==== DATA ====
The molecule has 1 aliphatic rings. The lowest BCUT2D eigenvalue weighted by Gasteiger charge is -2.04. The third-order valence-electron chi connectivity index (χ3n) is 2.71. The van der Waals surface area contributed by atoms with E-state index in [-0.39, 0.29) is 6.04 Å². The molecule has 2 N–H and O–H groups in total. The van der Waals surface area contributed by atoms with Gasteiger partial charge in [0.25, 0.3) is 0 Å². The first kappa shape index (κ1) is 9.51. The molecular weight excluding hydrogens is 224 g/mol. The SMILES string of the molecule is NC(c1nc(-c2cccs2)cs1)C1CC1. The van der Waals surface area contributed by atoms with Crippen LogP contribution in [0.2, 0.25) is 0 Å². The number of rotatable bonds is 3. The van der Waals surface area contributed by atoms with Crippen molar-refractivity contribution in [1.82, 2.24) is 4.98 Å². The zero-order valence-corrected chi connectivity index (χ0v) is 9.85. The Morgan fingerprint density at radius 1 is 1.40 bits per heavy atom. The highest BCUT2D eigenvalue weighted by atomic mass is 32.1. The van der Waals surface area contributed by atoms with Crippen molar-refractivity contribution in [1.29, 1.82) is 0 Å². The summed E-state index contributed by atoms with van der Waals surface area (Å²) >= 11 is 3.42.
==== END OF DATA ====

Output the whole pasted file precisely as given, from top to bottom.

The molecule has 1 aliphatic rings. The lowest BCUT2D eigenvalue weighted by Gasteiger charge is -2.04. The third-order valence-electron chi connectivity index (χ3n) is 2.71. The van der Waals surface area contributed by atoms with E-state index in [-0.39, 0.29) is 6.04 Å². The molecule has 2 N–H and O–H groups in total. The van der Waals surface area contributed by atoms with Gasteiger partial charge in [0.25, 0.3) is 0 Å². The first kappa shape index (κ1) is 9.51. The molecular weight excluding hydrogens is 224 g/mol. The SMILES string of the molecule is NC(c1nc(-c2cccs2)cs1)C1CC1. The van der Waals surface area contributed by atoms with Crippen LogP contribution in [0.2, 0.25) is 0 Å². The number of rotatable bonds is 3. The van der Waals surface area contributed by atoms with Crippen molar-refractivity contribution in [1.82, 2.24) is 4.98 Å². The zero-order valence-corrected chi connectivity index (χ0v) is 9.85. The Morgan fingerprint density at radius 1 is 1.40 bits per heavy atom. The highest BCUT2D eigenvalue weighted by atomic mass is 32.1. The van der Waals surface area contributed by atoms with Crippen molar-refractivity contribution in [1.29, 1.82) is 0 Å². The summed E-state index contributed by atoms with van der Waals surface area (Å²) >= 11 is 3.42.